We base our approach to business on our five cornerstones keeping people safe, upholding family values, working for our customers, being the best and making decent returns. We communicate these both to our colleagues and suppliers as we believe it is what makes us different from our competitors. The cornerstones come down to doing the “right thing” which is how we have approached the issue of modern slavery internally with colleagues and with our suppliers.
We deliver products direct to customers via our own distribution channels and direct from our suppliers, and to customers via our network of approximately 2,000 stores and trade branches. Our product categories range from construction products for building, repair, maintenance or improvement to industrial civil engineering products, plumbing and heating systems, kitchens, bathrooms and DIY products.
The Supplier Commitments have been communicated to our suppliers and incorporated into our supplier manual and responsible sourcing procedures. The supplier due diligence process, described on the following page, includes an assessment against the requirements of the Supplier Commitments.
Regarding our own employees, we uphold high standards and comply fully with the relevant employment laws for the countries within which we operate. We have clear standards of conduct which are included in our employee handbook. Our employees have access to a whistleblowing line and are encouraged to report any concerns. No reports were registered in 2018 relating to modern slavery.
Our centrally-controlled suppliers go through a due diligence process, which includes two stages. Firstly, a contractual commitment to our ethical requirements through reference to our Supplier Commitments in the standard trading agreement. Secondly, an assessment of compliance with the commitments through our Online Risk Assessment (ORA) questionnaire. The ORA includes but is not limited to Business Ethics, Labour and Human Rights, Environment, Health & Safety and Product Quality. On completion of the ORA, the supplier receives a bespoke risk assessment for their company in the 3 key areas of Environmental Responsibility, Social Responsibility, and Quality & Product. Based on the results, our QA team may contact them to request further documentary evidence or undertake additional tasks to demonstrate compliance or mitigate risk. There are cases where a supplier account has been closed based on their ORA results although this has not been for reasons relating to modern slavery.
A third stage of assessment is in place for manufacturers of our own-brand (or no-brand, i.e. commodity) products; an audit programme. For a factory to be approved to manufacture on our behalf they need to pass an audit (which contains both technical and ethical components), conducted either by our QA team or our nominated 3rd party, Intertek. We work with our manufacturers to ensure that any major non-compliances are addressed before any further activity is undertaken with them.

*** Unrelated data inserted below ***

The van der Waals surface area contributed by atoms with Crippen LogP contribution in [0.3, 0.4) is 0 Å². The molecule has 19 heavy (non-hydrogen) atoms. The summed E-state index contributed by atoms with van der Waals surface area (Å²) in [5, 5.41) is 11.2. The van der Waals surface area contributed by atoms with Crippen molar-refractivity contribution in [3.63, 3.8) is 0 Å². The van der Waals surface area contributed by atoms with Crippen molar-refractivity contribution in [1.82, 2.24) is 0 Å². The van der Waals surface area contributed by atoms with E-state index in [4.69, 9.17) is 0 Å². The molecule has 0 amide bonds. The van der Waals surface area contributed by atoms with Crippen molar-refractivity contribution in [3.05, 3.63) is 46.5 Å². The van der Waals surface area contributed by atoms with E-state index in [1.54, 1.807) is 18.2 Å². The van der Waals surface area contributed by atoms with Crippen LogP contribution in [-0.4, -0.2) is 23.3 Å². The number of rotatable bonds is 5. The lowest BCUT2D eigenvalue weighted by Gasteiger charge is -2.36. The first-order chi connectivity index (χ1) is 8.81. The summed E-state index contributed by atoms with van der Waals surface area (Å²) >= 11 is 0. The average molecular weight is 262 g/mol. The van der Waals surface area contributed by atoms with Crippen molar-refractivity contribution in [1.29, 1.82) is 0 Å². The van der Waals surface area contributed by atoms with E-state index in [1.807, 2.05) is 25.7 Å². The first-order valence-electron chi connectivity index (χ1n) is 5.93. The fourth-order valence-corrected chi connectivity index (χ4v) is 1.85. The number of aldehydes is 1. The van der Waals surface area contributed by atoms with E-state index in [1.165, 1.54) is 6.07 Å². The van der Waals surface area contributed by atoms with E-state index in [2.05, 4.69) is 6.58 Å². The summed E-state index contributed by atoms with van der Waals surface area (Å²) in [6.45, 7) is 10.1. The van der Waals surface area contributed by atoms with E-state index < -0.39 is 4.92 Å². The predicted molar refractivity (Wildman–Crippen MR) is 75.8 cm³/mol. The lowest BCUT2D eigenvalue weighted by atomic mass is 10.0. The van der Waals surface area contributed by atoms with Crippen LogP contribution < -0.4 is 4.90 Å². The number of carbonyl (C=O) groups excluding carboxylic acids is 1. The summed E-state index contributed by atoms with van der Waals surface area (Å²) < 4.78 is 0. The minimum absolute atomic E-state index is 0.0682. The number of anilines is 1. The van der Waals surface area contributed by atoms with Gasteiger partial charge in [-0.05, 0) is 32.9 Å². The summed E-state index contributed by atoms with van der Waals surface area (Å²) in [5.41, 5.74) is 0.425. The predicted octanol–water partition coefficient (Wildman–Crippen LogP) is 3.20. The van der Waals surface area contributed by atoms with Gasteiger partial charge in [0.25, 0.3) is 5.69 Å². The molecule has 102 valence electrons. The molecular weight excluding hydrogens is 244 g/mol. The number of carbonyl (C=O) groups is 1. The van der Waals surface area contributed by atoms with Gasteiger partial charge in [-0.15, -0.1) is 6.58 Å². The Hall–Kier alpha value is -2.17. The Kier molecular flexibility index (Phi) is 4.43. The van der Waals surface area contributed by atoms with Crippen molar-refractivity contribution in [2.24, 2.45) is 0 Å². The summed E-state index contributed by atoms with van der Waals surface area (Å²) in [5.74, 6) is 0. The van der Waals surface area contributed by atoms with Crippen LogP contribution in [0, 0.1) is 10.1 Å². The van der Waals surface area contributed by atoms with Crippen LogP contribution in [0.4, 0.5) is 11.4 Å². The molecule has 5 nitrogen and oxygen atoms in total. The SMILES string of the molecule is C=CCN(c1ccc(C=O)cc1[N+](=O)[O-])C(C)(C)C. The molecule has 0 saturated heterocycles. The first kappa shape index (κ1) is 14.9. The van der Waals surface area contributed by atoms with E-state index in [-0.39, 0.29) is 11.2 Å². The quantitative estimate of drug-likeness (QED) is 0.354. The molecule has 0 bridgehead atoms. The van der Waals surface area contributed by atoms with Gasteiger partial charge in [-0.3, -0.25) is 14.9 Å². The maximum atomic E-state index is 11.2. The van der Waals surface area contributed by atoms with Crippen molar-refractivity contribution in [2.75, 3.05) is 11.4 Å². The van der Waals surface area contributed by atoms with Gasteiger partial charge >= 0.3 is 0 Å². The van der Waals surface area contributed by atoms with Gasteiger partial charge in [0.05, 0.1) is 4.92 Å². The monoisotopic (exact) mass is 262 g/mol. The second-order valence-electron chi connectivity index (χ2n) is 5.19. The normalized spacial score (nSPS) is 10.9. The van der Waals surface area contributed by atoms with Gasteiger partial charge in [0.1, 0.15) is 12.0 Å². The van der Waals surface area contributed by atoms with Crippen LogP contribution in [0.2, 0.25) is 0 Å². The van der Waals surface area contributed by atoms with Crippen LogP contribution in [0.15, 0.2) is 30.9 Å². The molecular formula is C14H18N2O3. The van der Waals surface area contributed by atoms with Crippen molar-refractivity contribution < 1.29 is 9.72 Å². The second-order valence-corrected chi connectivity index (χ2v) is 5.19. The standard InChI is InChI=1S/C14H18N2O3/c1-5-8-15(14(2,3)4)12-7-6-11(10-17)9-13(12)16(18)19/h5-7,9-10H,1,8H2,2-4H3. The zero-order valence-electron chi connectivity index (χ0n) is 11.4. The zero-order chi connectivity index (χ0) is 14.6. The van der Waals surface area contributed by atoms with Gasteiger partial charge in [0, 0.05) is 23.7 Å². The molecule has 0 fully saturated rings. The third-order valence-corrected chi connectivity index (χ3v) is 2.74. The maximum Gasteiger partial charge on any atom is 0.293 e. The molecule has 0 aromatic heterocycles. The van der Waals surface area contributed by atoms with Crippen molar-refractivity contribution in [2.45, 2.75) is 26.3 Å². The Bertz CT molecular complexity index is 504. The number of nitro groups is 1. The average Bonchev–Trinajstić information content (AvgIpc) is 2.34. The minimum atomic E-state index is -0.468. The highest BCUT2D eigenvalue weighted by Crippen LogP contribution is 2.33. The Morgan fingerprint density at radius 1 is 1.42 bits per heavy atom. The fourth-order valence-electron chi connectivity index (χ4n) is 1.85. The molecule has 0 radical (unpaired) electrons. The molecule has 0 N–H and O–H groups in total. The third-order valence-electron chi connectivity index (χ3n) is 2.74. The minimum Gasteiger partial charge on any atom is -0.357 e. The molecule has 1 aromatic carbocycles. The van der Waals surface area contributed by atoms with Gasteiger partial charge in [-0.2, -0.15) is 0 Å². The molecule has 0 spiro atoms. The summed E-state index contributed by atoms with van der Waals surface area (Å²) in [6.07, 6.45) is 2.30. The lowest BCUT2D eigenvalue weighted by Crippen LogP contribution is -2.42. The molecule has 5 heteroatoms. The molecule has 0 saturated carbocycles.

These three stages of assessment form our minimum expectation around supplier due diligence and work is ongoing to bring all Group businesses and all suppliers under this framework.
Additionally, over 97% of timber and timber fibre products purchased by the Group in 2018 were certified as responsibly sourced (76% FSC and 21% PEFC). Both the FSC and PEFC certification schemes require compliance with the ILO Declaration on Fundamental Principles and Rights at Work, 1998, prohibiting the use of forced or child labour.
Due to the complexity of our global operations, including the UK, we acknowledge that there may be a risk of modern slavery in our supply chain. Our risk assessment is informed by the Global Slavery Index, the Corruption Perceptions Index and the Worldwide Governance Indicators (WGI) - World Bank.
We have provided training to key employees on modern slavery, including the QA team and our direct sourcing team. We have developed a modern slavery training module on our in-house training system which is accessible to all.
Besides the continued management of our existing due diligence programmes (see the “Due diligence” section above), in our 2017 statement we set out our aim to improve in four key areas. The progress made does not align directly with the specific actions listed in 2017 due to reorganisation during the year. However our core due diligence processes continued and progress made within the four key areas is summarised below:
We will continue to develop our approach, review our progress and publish an updated statement annually.
This statement is approved by the Board of Travis Perkins Plc and its subsidiaries in relation to the financial period ending 31 December 2018.
Travis Perkins Plc